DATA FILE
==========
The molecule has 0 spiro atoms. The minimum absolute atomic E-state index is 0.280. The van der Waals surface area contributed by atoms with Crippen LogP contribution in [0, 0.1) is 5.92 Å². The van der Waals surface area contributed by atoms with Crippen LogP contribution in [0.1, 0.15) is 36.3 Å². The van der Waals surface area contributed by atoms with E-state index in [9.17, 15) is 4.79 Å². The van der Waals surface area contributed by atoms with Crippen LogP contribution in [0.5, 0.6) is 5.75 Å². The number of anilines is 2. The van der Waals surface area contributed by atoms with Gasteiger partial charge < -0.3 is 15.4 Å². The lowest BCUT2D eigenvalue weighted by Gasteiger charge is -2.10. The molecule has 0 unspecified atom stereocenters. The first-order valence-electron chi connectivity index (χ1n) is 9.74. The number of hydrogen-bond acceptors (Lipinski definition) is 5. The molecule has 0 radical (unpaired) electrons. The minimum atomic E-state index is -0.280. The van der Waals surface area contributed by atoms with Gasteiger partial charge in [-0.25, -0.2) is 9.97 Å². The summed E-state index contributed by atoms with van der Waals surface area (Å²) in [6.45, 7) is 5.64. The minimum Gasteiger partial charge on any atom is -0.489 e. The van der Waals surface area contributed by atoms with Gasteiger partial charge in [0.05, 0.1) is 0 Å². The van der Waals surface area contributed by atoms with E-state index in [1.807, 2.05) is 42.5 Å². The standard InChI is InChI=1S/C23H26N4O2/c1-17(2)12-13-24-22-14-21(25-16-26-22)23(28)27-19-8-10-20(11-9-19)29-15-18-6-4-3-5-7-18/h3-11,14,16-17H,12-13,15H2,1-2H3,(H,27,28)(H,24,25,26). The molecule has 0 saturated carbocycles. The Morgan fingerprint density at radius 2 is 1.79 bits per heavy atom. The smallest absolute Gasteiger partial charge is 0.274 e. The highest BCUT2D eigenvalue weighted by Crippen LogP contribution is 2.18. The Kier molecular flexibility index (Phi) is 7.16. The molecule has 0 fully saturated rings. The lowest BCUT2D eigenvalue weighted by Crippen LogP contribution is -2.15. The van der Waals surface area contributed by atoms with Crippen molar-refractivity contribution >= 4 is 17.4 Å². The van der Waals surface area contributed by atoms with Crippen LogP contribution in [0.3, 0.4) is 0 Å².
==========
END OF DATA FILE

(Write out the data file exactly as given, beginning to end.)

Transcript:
The molecule has 0 spiro atoms. The minimum absolute atomic E-state index is 0.280. The van der Waals surface area contributed by atoms with Crippen LogP contribution in [0, 0.1) is 5.92 Å². The van der Waals surface area contributed by atoms with Crippen LogP contribution in [0.1, 0.15) is 36.3 Å². The van der Waals surface area contributed by atoms with E-state index in [9.17, 15) is 4.79 Å². The van der Waals surface area contributed by atoms with Crippen LogP contribution in [0.5, 0.6) is 5.75 Å². The number of anilines is 2. The van der Waals surface area contributed by atoms with Gasteiger partial charge < -0.3 is 15.4 Å². The lowest BCUT2D eigenvalue weighted by Gasteiger charge is -2.10. The molecule has 0 unspecified atom stereocenters. The first-order valence-electron chi connectivity index (χ1n) is 9.74. The number of hydrogen-bond acceptors (Lipinski definition) is 5. The molecule has 0 radical (unpaired) electrons. The minimum atomic E-state index is -0.280. The van der Waals surface area contributed by atoms with Gasteiger partial charge in [-0.25, -0.2) is 9.97 Å². The summed E-state index contributed by atoms with van der Waals surface area (Å²) in [6.45, 7) is 5.64. The minimum Gasteiger partial charge on any atom is -0.489 e. The van der Waals surface area contributed by atoms with Gasteiger partial charge in [0.05, 0.1) is 0 Å². The van der Waals surface area contributed by atoms with E-state index in [1.807, 2.05) is 42.5 Å². The standard InChI is InChI=1S/C23H26N4O2/c1-17(2)12-13-24-22-14-21(25-16-26-22)23(28)27-19-8-10-20(11-9-19)29-15-18-6-4-3-5-7-18/h3-11,14,16-17H,12-13,15H2,1-2H3,(H,27,28)(H,24,25,26). The molecule has 0 saturated carbocycles. The Morgan fingerprint density at radius 2 is 1.79 bits per heavy atom. The smallest absolute Gasteiger partial charge is 0.274 e. The highest BCUT2D eigenvalue weighted by Crippen LogP contribution is 2.18. The Kier molecular flexibility index (Phi) is 7.16. The molecule has 0 fully saturated rings. The lowest BCUT2D eigenvalue weighted by Crippen LogP contribution is -2.15. The van der Waals surface area contributed by atoms with Crippen molar-refractivity contribution >= 4 is 17.4 Å². The van der Waals surface area contributed by atoms with Crippen LogP contribution in [0.3, 0.4) is 0 Å².